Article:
It’s been a busy month, specifically in the world of rumors. Even more specifically in the world of iPhone 5 rumors. But trust me, other things happened in Web and mobile development. In an effort to focus on actual stories and not ridiculous speculation about how many millimeters wide a potential phone might be, here is a recap of the top news for the last month.
Adobe Gives Up On Apple, Works Around iOS’ Flash Video Limitations – Via TechCrunch
I know I said I wouldn’t talk about the iPhone 5, but one thing I’m pretty sure of is it won’t support Flash that well. Going out on a limb here, I know. Well Adobe seems to agree, and has changed their approach for bringing animated dancing cats to Apple iOS users.
Android on HP TouchPad hits snag – Via cnet
Have you picked up your $100 HP TouchPad yet in the fire sale? What? You mean you don’t want to buy an unsupported tablet with a defunct OS? Well a team of modern day Robin Hood’s are working to bring Android to the TouchPad, which would make it a worthwhile investment. Apparently, though, things aren’t going as well as they did for Kevin Costner against the Sheriff of Nottingham. In-fighting, accusations of theft…don’t hold your breath for a resolution any time soon.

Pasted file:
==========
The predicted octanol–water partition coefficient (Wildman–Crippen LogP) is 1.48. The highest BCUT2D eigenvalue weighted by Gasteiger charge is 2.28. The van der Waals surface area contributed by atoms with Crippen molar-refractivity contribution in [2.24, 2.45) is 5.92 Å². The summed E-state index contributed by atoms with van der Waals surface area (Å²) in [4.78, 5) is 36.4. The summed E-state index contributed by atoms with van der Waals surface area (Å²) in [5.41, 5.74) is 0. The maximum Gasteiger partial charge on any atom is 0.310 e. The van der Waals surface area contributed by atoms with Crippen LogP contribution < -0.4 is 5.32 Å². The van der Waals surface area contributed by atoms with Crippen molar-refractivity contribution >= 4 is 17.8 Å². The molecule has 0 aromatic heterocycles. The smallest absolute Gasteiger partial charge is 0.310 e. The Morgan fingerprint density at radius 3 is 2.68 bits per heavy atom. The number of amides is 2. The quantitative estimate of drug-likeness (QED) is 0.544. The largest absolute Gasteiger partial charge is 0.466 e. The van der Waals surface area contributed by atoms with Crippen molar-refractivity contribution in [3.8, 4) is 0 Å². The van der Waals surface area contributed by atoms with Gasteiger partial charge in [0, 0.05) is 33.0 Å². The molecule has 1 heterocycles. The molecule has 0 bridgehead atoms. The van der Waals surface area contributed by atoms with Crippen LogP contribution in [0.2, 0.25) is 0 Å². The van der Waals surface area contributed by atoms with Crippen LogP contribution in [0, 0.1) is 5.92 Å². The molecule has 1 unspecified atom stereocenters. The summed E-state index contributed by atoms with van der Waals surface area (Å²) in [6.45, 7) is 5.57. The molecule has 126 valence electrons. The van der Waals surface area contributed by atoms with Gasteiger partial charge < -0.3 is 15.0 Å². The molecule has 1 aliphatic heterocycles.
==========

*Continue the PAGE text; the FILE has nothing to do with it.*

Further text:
Microsoft to WebOS Devs: Work With Us Instead, Get Free Phones – Via Mashable
Former WebOS developers must be experiencing a range of emotions right now from anger and hatred to sadness and remorse. Enter Microsoft, playing the role of rebound relationship. They’re wooing newly platformless devs over to Windows Phone 7 with the promise of untold riches and a free phone.
Ten watchwords for Microsoft’s Windows 8 conference – Via ZDNet
Firefox’s tablet UI looks promising – Via ZDNet
And speaking of the blurry line between Web and mobile development, Firefox’s new tablet browser is taking shape, according to ZDNet. I don’t know much about it, other than it features an “Awesomebar.” Nuff said.
A day early, a sneak peek at Firefox 6.0 – Via CNN Tech
Well, it’s out now, but it’s still new enough to talk about. While the changes aren’t significant on the surface, there are some tweaks under the hood to offer better support for things like HTML5, Linux users, and faster startup. Time will tell what Web users think.
Supercookies: What You Need to Know About the Web’s Latest Tracking Device – Via Mashable
Sounds like something we’d all want, right? I mean, c’mon…it’s a super cookie! But it looks like this is a case of nifty PR naming (can you say Patriot Act?). Supercookies are actually a more robust online tracking tool that collect more data on surfers, are harder to find, and therefore harder to delete. Why does Hulu need to know what I’m doing after I leave their site? The answer is they don’t. Expect the FTC to step in with even stricter regulations soon. Or at least hope they do.
What do you think about these stories? Anything we missed in the Web and mobile development space? Do supercookies make you hungry or scared out of your mind?